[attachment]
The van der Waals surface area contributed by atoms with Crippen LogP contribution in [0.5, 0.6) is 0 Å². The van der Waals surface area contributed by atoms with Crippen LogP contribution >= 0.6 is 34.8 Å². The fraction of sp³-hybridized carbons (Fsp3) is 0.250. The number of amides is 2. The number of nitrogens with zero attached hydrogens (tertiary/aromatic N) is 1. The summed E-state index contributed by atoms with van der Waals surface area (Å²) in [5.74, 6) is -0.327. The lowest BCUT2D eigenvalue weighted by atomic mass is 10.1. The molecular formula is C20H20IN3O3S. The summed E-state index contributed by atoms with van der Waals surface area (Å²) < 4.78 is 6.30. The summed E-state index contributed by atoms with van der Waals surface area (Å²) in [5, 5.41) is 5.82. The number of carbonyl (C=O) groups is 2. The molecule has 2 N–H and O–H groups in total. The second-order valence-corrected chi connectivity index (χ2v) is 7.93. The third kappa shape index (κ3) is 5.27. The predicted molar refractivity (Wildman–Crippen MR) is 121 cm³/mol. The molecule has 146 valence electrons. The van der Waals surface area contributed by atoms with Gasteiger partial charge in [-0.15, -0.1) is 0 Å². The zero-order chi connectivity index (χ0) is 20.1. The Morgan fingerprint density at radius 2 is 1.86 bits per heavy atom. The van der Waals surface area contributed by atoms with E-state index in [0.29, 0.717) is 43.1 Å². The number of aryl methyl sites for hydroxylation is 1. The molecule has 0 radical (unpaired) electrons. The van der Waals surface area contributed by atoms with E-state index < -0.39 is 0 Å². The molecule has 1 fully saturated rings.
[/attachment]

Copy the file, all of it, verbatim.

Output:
The van der Waals surface area contributed by atoms with Crippen LogP contribution in [0.5, 0.6) is 0 Å². The van der Waals surface area contributed by atoms with Crippen LogP contribution >= 0.6 is 34.8 Å². The fraction of sp³-hybridized carbons (Fsp3) is 0.250. The number of amides is 2. The number of nitrogens with zero attached hydrogens (tertiary/aromatic N) is 1. The summed E-state index contributed by atoms with van der Waals surface area (Å²) in [5.74, 6) is -0.327. The lowest BCUT2D eigenvalue weighted by atomic mass is 10.1. The molecular formula is C20H20IN3O3S. The summed E-state index contributed by atoms with van der Waals surface area (Å²) < 4.78 is 6.30. The summed E-state index contributed by atoms with van der Waals surface area (Å²) in [5, 5.41) is 5.82. The number of carbonyl (C=O) groups is 2. The molecule has 2 N–H and O–H groups in total. The second-order valence-corrected chi connectivity index (χ2v) is 7.93. The third kappa shape index (κ3) is 5.27. The predicted molar refractivity (Wildman–Crippen MR) is 121 cm³/mol. The molecule has 146 valence electrons. The van der Waals surface area contributed by atoms with Gasteiger partial charge in [-0.15, -0.1) is 0 Å². The zero-order chi connectivity index (χ0) is 20.1. The Morgan fingerprint density at radius 2 is 1.86 bits per heavy atom. The van der Waals surface area contributed by atoms with E-state index in [0.29, 0.717) is 43.1 Å². The number of aryl methyl sites for hydroxylation is 1. The molecule has 0 radical (unpaired) electrons. The van der Waals surface area contributed by atoms with E-state index < -0.39 is 0 Å². The molecule has 1 fully saturated rings.